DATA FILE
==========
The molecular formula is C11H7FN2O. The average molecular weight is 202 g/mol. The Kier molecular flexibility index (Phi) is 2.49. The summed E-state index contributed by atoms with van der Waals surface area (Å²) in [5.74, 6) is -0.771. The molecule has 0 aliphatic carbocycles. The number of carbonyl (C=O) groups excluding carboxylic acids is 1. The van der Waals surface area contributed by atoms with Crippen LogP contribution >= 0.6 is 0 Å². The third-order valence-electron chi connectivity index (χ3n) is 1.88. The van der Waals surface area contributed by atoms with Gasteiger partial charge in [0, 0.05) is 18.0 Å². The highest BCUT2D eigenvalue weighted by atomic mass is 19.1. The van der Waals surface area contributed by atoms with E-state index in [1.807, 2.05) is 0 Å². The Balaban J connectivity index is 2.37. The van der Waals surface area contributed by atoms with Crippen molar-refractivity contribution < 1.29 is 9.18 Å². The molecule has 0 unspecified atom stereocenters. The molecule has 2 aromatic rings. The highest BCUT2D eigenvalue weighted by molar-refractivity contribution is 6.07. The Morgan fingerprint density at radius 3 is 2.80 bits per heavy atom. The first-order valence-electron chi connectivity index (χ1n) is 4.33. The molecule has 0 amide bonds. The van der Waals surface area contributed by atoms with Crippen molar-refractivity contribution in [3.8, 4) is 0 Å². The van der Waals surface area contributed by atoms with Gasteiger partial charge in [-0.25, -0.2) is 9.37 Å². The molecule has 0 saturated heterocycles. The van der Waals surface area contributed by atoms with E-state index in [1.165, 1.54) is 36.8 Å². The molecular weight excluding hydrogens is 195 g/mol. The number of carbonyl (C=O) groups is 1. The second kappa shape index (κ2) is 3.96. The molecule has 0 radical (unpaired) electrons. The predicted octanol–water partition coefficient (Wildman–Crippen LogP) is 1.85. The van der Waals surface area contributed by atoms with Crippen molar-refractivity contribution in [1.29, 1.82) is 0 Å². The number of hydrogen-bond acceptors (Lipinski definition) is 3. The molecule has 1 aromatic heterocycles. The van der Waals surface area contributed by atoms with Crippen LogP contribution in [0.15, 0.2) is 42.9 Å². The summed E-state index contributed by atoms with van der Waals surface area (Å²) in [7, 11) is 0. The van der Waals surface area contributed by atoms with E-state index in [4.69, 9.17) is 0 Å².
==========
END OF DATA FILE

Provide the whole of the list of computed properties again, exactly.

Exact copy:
The molecular formula is C11H7FN2O. The average molecular weight is 202 g/mol. The Kier molecular flexibility index (Phi) is 2.49. The summed E-state index contributed by atoms with van der Waals surface area (Å²) in [5.74, 6) is -0.771. The molecule has 0 aliphatic carbocycles. The number of carbonyl (C=O) groups excluding carboxylic acids is 1. The van der Waals surface area contributed by atoms with Crippen LogP contribution >= 0.6 is 0 Å². The third-order valence-electron chi connectivity index (χ3n) is 1.88. The van der Waals surface area contributed by atoms with Gasteiger partial charge in [0, 0.05) is 18.0 Å². The highest BCUT2D eigenvalue weighted by atomic mass is 19.1. The van der Waals surface area contributed by atoms with E-state index in [1.807, 2.05) is 0 Å². The Balaban J connectivity index is 2.37. The van der Waals surface area contributed by atoms with Crippen molar-refractivity contribution < 1.29 is 9.18 Å². The molecule has 0 unspecified atom stereocenters. The molecule has 2 aromatic rings. The highest BCUT2D eigenvalue weighted by molar-refractivity contribution is 6.07. The Morgan fingerprint density at radius 3 is 2.80 bits per heavy atom. The first-order valence-electron chi connectivity index (χ1n) is 4.33. The molecule has 0 amide bonds. The van der Waals surface area contributed by atoms with Crippen molar-refractivity contribution in [3.8, 4) is 0 Å². The van der Waals surface area contributed by atoms with Gasteiger partial charge in [-0.25, -0.2) is 9.37 Å². The molecule has 0 saturated heterocycles. The van der Waals surface area contributed by atoms with E-state index in [1.165, 1.54) is 36.8 Å². The molecular weight excluding hydrogens is 195 g/mol. The number of carbonyl (C=O) groups is 1. The second kappa shape index (κ2) is 3.96. The molecule has 0 radical (unpaired) electrons. The predicted octanol–water partition coefficient (Wildman–Crippen LogP) is 1.85. The van der Waals surface area contributed by atoms with Crippen molar-refractivity contribution in [1.29, 1.82) is 0 Å². The number of hydrogen-bond acceptors (Lipinski definition) is 3. The molecule has 1 aromatic heterocycles. The van der Waals surface area contributed by atoms with Crippen LogP contribution in [0.15, 0.2) is 42.9 Å². The summed E-state index contributed by atoms with van der Waals surface area (Å²) in [7, 11) is 0. The van der Waals surface area contributed by atoms with E-state index in [4.69, 9.17) is 0 Å².